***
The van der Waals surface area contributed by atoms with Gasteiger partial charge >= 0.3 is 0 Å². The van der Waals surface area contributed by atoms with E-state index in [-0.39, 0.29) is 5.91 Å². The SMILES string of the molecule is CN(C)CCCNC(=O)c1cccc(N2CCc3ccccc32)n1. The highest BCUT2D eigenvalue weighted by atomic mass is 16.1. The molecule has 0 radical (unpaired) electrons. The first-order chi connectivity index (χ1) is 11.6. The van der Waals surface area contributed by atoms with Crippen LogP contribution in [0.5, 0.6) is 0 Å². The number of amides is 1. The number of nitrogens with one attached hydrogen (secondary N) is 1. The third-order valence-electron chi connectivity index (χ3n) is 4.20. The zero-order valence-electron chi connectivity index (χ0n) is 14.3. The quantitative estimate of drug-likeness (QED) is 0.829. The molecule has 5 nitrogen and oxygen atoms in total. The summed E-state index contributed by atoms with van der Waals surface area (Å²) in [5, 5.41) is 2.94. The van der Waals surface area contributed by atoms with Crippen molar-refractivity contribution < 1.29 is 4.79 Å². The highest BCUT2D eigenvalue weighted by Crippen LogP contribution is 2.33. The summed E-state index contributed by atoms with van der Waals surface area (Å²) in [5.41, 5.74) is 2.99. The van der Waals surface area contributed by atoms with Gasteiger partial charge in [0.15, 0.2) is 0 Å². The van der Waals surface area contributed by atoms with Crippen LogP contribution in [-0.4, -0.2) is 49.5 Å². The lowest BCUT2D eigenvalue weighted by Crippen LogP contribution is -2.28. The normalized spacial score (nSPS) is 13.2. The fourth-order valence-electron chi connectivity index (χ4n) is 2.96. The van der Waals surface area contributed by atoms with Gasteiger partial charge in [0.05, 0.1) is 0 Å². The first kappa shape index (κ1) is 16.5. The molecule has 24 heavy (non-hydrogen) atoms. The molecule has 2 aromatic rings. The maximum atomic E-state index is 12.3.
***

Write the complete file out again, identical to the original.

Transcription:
The van der Waals surface area contributed by atoms with Gasteiger partial charge >= 0.3 is 0 Å². The van der Waals surface area contributed by atoms with E-state index in [-0.39, 0.29) is 5.91 Å². The SMILES string of the molecule is CN(C)CCCNC(=O)c1cccc(N2CCc3ccccc32)n1. The highest BCUT2D eigenvalue weighted by atomic mass is 16.1. The molecule has 0 radical (unpaired) electrons. The first-order chi connectivity index (χ1) is 11.6. The van der Waals surface area contributed by atoms with Crippen LogP contribution in [0.5, 0.6) is 0 Å². The number of amides is 1. The number of nitrogens with one attached hydrogen (secondary N) is 1. The third-order valence-electron chi connectivity index (χ3n) is 4.20. The zero-order valence-electron chi connectivity index (χ0n) is 14.3. The quantitative estimate of drug-likeness (QED) is 0.829. The molecule has 5 nitrogen and oxygen atoms in total. The summed E-state index contributed by atoms with van der Waals surface area (Å²) in [5, 5.41) is 2.94. The van der Waals surface area contributed by atoms with Crippen molar-refractivity contribution < 1.29 is 4.79 Å². The highest BCUT2D eigenvalue weighted by Crippen LogP contribution is 2.33. The summed E-state index contributed by atoms with van der Waals surface area (Å²) in [5.41, 5.74) is 2.99. The van der Waals surface area contributed by atoms with Gasteiger partial charge in [0.15, 0.2) is 0 Å². The van der Waals surface area contributed by atoms with Crippen LogP contribution in [-0.4, -0.2) is 49.5 Å². The lowest BCUT2D eigenvalue weighted by Crippen LogP contribution is -2.28. The normalized spacial score (nSPS) is 13.2. The fourth-order valence-electron chi connectivity index (χ4n) is 2.96. The van der Waals surface area contributed by atoms with Gasteiger partial charge in [0.05, 0.1) is 0 Å². The first kappa shape index (κ1) is 16.5. The molecule has 24 heavy (non-hydrogen) atoms. The molecule has 2 aromatic rings. The maximum atomic E-state index is 12.3.